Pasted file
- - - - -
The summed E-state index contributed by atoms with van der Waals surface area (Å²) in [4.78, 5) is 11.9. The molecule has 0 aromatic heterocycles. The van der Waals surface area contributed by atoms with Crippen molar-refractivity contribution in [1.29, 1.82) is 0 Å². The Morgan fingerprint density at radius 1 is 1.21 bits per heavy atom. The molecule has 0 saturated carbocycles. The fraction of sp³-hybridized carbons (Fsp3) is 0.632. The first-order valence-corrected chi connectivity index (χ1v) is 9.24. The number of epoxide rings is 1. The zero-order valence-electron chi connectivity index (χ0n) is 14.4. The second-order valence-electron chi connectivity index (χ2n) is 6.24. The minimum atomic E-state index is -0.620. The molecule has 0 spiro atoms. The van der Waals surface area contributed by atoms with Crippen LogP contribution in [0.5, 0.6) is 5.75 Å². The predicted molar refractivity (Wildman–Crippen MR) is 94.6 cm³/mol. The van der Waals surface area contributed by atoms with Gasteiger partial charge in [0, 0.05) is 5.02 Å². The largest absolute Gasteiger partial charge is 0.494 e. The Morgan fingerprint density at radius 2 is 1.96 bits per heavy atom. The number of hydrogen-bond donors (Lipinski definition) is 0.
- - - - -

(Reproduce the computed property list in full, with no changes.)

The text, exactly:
The summed E-state index contributed by atoms with van der Waals surface area (Å²) in [4.78, 5) is 11.9. The molecule has 0 aromatic heterocycles. The van der Waals surface area contributed by atoms with Crippen molar-refractivity contribution in [1.29, 1.82) is 0 Å². The Morgan fingerprint density at radius 1 is 1.21 bits per heavy atom. The molecule has 0 saturated carbocycles. The fraction of sp³-hybridized carbons (Fsp3) is 0.632. The first-order valence-corrected chi connectivity index (χ1v) is 9.24. The number of epoxide rings is 1. The zero-order valence-electron chi connectivity index (χ0n) is 14.4. The second-order valence-electron chi connectivity index (χ2n) is 6.24. The minimum atomic E-state index is -0.620. The molecule has 0 spiro atoms. The van der Waals surface area contributed by atoms with Crippen LogP contribution in [0.5, 0.6) is 5.75 Å². The predicted molar refractivity (Wildman–Crippen MR) is 94.6 cm³/mol. The van der Waals surface area contributed by atoms with Gasteiger partial charge in [0, 0.05) is 5.02 Å². The largest absolute Gasteiger partial charge is 0.494 e. The Morgan fingerprint density at radius 2 is 1.96 bits per heavy atom. The number of hydrogen-bond donors (Lipinski definition) is 0.